The Indian Ocean Dipole (IOD) is defined by the difference in sea surface temperature between two areas (or poles, hence a dipole) – a western pole in the Arabian Sea (western Indian Ocean) and an eastern pole in the eastern Indian Ocean south of Indonesia. The IOD affects the climate of Australia and other countries that surround the Indian Ocean Basin, and is a significant contributor to rainfall variability in this region.
The IOD involves an aperiodic oscillation of sea-surface temperatures, between “positive”, “neutral” and “negative” phases. A positive phase sees greater-than-average sea-surface temperatures and greater precipitation in the western Indian Ocean region, with a corresponding cooling of waters in the eastern Indian Ocean—which tends to cause droughts in adjacent land areas of Indonesia and Australia. The negative phase of the IOD brings about the opposite conditions, with warmer water and greater precipitation in the eastern Indian Ocean, and cooler and drier conditions in the west.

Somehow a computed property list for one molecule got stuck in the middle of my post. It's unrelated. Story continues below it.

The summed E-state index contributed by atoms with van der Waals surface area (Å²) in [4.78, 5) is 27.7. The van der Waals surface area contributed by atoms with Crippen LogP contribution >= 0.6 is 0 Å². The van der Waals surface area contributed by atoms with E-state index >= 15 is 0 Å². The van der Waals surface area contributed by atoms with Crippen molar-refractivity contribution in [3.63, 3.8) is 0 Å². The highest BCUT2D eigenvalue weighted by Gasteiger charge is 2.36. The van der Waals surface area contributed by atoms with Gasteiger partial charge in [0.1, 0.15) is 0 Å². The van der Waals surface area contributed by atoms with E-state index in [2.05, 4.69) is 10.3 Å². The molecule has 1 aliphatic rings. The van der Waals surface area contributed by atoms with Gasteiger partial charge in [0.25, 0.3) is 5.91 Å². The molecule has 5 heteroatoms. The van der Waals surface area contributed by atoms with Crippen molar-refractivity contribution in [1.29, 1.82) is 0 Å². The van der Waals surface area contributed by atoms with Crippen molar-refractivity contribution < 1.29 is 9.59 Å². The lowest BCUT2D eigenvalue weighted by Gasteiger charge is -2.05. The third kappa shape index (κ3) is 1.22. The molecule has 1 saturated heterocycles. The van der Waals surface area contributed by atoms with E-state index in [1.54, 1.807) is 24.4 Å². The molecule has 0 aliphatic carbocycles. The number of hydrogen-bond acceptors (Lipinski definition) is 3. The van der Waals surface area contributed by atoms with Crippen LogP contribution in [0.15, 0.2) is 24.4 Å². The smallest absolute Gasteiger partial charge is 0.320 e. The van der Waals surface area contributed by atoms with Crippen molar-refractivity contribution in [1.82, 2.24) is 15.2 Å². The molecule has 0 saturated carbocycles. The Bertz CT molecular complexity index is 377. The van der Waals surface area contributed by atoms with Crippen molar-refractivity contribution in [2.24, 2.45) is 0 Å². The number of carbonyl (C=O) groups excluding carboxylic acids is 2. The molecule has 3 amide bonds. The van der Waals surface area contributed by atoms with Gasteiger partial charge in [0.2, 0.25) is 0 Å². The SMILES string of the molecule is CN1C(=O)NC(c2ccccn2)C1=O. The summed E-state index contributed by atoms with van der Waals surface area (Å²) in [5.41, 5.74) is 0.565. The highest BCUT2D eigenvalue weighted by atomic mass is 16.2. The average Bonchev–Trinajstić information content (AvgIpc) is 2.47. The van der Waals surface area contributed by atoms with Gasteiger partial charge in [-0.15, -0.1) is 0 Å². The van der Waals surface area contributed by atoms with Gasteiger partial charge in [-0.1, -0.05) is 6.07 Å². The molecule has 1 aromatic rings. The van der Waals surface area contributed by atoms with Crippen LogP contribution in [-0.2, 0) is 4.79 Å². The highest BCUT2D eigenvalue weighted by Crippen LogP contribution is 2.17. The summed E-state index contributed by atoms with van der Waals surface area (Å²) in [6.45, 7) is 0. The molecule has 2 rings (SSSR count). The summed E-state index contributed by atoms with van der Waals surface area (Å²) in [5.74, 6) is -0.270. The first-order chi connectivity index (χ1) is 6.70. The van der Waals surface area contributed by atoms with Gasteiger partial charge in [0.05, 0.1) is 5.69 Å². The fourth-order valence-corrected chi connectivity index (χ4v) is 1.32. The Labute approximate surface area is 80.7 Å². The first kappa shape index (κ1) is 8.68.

The IOD also affects the strength of monsoons over the Indian subcontinent. ‘Positive IOD’ has been found to be beneficial for the monsoon. On the other hand, a ‘negative IOD,’ when temperatures at either end of the Indian Ocean swing in the opposite direction, hampers the monsoon.
An IOD can counter or worsen an El Nino’s impact on the monsoon, according to recent research. A positive IOD had facilitated normal or excess rainfall over India in 1983, 1994 and 1997 despite an El Nino in those years. But during years such as 1992, a negative IOD and El Nino had cooperatively produced deficit rainfall.